Apparently it’s going to take more than trimming Steve Ballmer’s bonus for Microsoft to make things right with European antitrust regulators.

Citing unnamed sources, Reuters reports that EU officials are preparing to fine Microsoft this month for falling short of its obligations under its 2009 antitrust settlement. Regulators have been investigating the company over its failure to include a required “ballot” in Windows 7 for the better part of a year — a mandate designed to level the playing field between Microsoft’s Internet Explorer and competing browser.

EU regulators can impose fines of up to 10 percent of annual revenue, or more than $7 billion based on Microsoft’s fiscal 2012 results.

Microsoft has acknowledged that it made a mistake. The company distributed an update with the browser ballot, retained outside counsel to investigate the situation, and offered to extend the length of the agreement with the commission for 15 months beyond the original plan.

The screwup was one of the reasons cited by Microsoft’s board when it gave Steve Ballmer and then-Windows chief Steven Sinofsky bonuses that were less than their targets for last year.

PreviouslyMicrosoft releases IE10 for Windows 7, sticks to its guns on ‘Do Not Track’

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  • Bob

    This was an inexcusable mistake and reflects gross incompetence by Ballmer, Sinofsky, Courtois, Brad Smith, and numerous others, all of whom should have been on top of this obligation but apparently none was. MS’s shareholders, who have already been screwed over by this team of incompetents for the past decade, will now have to pony up as much as $7 BILLION to fix their oversight, yet not one of these executives received anything more than a minor hand slap. Such is the sad state of senior level accountability at MS.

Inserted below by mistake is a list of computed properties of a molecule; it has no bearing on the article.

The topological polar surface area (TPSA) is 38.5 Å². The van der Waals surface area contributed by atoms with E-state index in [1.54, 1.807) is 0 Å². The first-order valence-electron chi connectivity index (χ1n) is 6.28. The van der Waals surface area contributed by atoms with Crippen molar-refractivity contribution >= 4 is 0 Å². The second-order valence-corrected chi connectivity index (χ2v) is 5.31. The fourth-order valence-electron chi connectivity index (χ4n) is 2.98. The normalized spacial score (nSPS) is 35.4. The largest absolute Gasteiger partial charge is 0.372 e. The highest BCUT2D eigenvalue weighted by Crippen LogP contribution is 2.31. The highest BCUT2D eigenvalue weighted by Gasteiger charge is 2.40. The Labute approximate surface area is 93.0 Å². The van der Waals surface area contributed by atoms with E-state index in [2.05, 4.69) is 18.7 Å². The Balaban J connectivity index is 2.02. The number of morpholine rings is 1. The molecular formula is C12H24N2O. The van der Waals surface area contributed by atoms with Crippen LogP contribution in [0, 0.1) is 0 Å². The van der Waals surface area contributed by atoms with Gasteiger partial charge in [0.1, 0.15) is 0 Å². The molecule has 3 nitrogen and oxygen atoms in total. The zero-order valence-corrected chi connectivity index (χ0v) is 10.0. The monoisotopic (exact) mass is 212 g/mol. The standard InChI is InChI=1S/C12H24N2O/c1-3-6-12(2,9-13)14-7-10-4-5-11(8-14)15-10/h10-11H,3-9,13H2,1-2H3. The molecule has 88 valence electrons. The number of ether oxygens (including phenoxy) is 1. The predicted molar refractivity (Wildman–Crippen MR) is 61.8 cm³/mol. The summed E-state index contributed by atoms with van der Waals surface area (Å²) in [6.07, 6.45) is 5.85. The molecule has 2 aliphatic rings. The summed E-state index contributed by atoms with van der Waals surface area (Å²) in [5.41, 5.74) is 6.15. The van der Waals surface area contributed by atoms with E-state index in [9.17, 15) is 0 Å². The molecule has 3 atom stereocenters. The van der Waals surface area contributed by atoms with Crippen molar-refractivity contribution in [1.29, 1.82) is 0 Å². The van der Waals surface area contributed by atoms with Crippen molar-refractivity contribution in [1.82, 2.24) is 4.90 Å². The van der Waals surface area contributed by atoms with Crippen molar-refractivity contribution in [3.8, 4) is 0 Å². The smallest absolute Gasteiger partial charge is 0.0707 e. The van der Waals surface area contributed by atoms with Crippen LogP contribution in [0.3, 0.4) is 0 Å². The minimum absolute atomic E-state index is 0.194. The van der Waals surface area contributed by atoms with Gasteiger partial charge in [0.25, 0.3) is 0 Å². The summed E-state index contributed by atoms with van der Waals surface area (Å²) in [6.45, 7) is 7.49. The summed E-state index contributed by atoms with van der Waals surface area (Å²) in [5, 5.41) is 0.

• AngryShareholder

      As a shareholder, I want to see the execs cover the penalty out of their pockets and not dip into company funds.

      And I hope it’s $7 Billion as an exercise in tough love. Maybe it’ll get people to wake up about what’s going on.

      • Silly Troll

        First desire ain’t gonna happen. And second belies you actually being a shareholder.

  • Guest

    Shame on the EU. Instead of trying to extract money from successful U.S. corporations, they should be encouraging domestic innovation.

    • guest

      It was all within MS’s power to avoid.

  • ScanGadget

    Microsoft will be going strong long after the European Union has ceased to exist.

    • guest

      Yeah, as a division of Google, Apple, Oracle, or IBM.

      • fellow5er

        Sorry about the poor review scores while you were employed at MS. Don’t worry, I’m sure the right job is out there for you.

  • guest

    The EU measures against Microsoft have had no affect on the industry. Europe’s big innovations are the ballot screen for browser choice, and the media-player-less Windows. Meanwhile, real innovation from American companies are what made any difference. Given this history, it seems like this latest fine from the EU will do nothing to improve the position of tech consumers and only fattens the pockets of ineffectual bureaucrats.

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